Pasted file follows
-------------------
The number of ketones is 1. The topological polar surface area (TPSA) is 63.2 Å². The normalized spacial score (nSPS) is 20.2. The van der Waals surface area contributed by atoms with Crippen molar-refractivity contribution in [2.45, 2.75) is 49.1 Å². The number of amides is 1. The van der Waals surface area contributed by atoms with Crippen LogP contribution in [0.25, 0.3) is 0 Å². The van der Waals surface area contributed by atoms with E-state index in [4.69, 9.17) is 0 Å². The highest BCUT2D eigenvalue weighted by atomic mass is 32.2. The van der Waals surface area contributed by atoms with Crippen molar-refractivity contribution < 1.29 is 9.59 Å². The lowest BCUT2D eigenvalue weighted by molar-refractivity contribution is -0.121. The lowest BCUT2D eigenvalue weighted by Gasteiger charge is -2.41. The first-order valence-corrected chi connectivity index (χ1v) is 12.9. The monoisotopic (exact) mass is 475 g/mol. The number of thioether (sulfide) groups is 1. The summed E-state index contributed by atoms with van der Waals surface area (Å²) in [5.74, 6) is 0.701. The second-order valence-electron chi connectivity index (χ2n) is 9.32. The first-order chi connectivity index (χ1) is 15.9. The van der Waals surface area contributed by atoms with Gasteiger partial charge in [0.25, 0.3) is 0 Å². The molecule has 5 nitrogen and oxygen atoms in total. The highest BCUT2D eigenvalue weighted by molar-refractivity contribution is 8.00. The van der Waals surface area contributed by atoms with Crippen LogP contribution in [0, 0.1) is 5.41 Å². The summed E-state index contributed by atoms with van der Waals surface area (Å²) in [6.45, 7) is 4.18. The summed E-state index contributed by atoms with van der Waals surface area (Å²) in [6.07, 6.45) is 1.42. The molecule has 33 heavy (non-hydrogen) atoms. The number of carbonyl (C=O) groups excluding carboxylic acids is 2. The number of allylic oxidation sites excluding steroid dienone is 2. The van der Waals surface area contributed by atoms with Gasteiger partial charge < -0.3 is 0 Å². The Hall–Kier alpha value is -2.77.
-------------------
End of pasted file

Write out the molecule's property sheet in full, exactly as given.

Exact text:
The number of ketones is 1. The topological polar surface area (TPSA) is 63.2 Å². The normalized spacial score (nSPS) is 20.2. The van der Waals surface area contributed by atoms with Crippen molar-refractivity contribution in [2.45, 2.75) is 49.1 Å². The number of amides is 1. The van der Waals surface area contributed by atoms with Crippen LogP contribution in [0.25, 0.3) is 0 Å². The van der Waals surface area contributed by atoms with E-state index in [4.69, 9.17) is 0 Å². The highest BCUT2D eigenvalue weighted by atomic mass is 32.2. The van der Waals surface area contributed by atoms with Crippen molar-refractivity contribution < 1.29 is 9.59 Å². The lowest BCUT2D eigenvalue weighted by molar-refractivity contribution is -0.121. The lowest BCUT2D eigenvalue weighted by Gasteiger charge is -2.41. The first-order valence-corrected chi connectivity index (χ1v) is 12.9. The monoisotopic (exact) mass is 475 g/mol. The number of thioether (sulfide) groups is 1. The summed E-state index contributed by atoms with van der Waals surface area (Å²) in [5.74, 6) is 0.701. The second-order valence-electron chi connectivity index (χ2n) is 9.32. The first-order chi connectivity index (χ1) is 15.9. The van der Waals surface area contributed by atoms with Gasteiger partial charge in [0.25, 0.3) is 0 Å². The molecule has 5 nitrogen and oxygen atoms in total. The highest BCUT2D eigenvalue weighted by molar-refractivity contribution is 8.00. The van der Waals surface area contributed by atoms with Crippen LogP contribution in [0, 0.1) is 5.41 Å². The summed E-state index contributed by atoms with van der Waals surface area (Å²) in [6.45, 7) is 4.18. The summed E-state index contributed by atoms with van der Waals surface area (Å²) in [6.07, 6.45) is 1.42. The molecule has 33 heavy (non-hydrogen) atoms. The number of carbonyl (C=O) groups excluding carboxylic acids is 2. The number of allylic oxidation sites excluding steroid dienone is 2. The van der Waals surface area contributed by atoms with Gasteiger partial charge < -0.3 is 0 Å². The Hall–Kier alpha value is -2.77.